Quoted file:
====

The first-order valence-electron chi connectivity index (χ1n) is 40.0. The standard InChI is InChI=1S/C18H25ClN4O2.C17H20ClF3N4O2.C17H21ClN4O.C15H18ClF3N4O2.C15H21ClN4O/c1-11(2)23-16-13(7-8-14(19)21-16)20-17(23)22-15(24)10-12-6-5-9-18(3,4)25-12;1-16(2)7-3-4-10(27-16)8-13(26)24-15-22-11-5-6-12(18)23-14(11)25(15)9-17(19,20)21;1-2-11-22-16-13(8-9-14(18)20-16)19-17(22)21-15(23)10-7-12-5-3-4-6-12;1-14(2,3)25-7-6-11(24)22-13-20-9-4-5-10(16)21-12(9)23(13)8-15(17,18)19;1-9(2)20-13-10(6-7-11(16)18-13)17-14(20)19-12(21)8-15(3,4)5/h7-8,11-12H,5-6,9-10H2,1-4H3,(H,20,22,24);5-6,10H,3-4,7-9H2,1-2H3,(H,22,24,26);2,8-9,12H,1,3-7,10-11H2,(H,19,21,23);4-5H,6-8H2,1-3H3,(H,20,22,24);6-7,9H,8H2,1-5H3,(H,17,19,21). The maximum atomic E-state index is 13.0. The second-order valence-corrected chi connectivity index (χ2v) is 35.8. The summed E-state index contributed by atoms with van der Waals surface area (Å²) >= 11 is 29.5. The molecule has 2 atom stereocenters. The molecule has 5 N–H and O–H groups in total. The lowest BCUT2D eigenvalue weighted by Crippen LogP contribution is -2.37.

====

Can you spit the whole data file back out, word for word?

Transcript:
The first-order valence-electron chi connectivity index (χ1n) is 40.0. The standard InChI is InChI=1S/C18H25ClN4O2.C17H20ClF3N4O2.C17H21ClN4O.C15H18ClF3N4O2.C15H21ClN4O/c1-11(2)23-16-13(7-8-14(19)21-16)20-17(23)22-15(24)10-12-6-5-9-18(3,4)25-12;1-16(2)7-3-4-10(27-16)8-13(26)24-15-22-11-5-6-12(18)23-14(11)25(15)9-17(19,20)21;1-2-11-22-16-13(8-9-14(18)20-16)19-17(22)21-15(23)10-7-12-5-3-4-6-12;1-14(2,3)25-7-6-11(24)22-13-20-9-4-5-10(16)21-12(9)23(13)8-15(17,18)19;1-9(2)20-13-10(6-7-11(16)18-13)17-14(20)19-12(21)8-15(3,4)5/h7-8,11-12H,5-6,9-10H2,1-4H3,(H,20,22,24);5-6,10H,3-4,7-9H2,1-2H3,(H,22,24,26);2,8-9,12H,1,3-7,10-11H2,(H,19,21,23);4-5H,6-8H2,1-3H3,(H,20,22,24);6-7,9H,8H2,1-5H3,(H,17,19,21). The maximum atomic E-state index is 13.0. The second-order valence-corrected chi connectivity index (χ2v) is 35.8. The summed E-state index contributed by atoms with van der Waals surface area (Å²) >= 11 is 29.5. The molecule has 2 atom stereocenters. The molecule has 5 N–H and O–H groups in total. The lowest BCUT2D eigenvalue weighted by Crippen LogP contribution is -2.37.